"Genentech is a place where Bioinformatics plays a very real and profound role in making scientific discoveries that may ultimately benefit patients."
I studied Mathematics and Biology as an undergraduate, moving on to pure bench work in graduate school. With a continued interest in computational biology, I moved to a genomics group at Berkeley for my postdoc. I joined the Bioinformatics department at Genentech in 2004 with the aim of having an impact on the treatment of human diseases. I have continued to be engaged in extremely interesting and rewarding scientific projects in oncology and neuroscience. Throughout my career I have been immensely impressed by the scientific talent and collaborative nature of research at Genentech.
Sensory neurons play a fundamental role in transducing external stimuli from the periphery to the central nervous system. We are interested in using cutting edge single cell-based approaches to understand the biology of sensory neurons in pain and airway inflammation. Our work is highly collaborative and we work closely with multiple laboratories in both neuroscience and immunology, creating a unique and stimulating environment that fully integrates computational biology with bench experimentation.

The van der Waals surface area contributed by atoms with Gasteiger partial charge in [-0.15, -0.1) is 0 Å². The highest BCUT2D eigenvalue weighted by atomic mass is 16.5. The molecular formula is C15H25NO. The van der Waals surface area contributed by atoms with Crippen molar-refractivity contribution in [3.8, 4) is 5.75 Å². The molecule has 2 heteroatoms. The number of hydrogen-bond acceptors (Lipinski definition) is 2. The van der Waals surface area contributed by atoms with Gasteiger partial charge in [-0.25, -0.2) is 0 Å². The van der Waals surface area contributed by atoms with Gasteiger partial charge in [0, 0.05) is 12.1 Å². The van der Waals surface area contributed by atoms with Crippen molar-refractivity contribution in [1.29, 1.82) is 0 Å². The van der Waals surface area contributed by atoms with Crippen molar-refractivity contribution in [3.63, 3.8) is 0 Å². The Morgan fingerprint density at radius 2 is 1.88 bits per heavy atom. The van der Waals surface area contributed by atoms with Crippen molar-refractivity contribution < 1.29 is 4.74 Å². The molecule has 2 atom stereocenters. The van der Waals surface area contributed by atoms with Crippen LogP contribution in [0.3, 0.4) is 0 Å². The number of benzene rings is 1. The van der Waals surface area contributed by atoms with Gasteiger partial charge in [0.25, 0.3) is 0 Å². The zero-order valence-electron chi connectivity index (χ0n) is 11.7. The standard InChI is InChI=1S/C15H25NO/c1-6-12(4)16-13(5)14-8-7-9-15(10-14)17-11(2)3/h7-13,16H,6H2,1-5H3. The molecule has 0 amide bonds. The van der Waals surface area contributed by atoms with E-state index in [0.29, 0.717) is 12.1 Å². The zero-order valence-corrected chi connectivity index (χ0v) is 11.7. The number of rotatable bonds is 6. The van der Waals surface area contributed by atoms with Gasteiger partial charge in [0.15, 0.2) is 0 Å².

My group is deeply interested in using bioinformatics approaches to understand how transcriptional changes at the cellular level impact disease biology. Within Neuroscience our efforts are focused on understanding the role of such changes in driving neurodegenerative disease such as Alzheimer’s and ALS. We collaborate very closely with bench scientists to develop and pursue computational and biological hypotheses. We are also applying similar computational approaches to help define the role of different populations of sensory neurons in pain perception.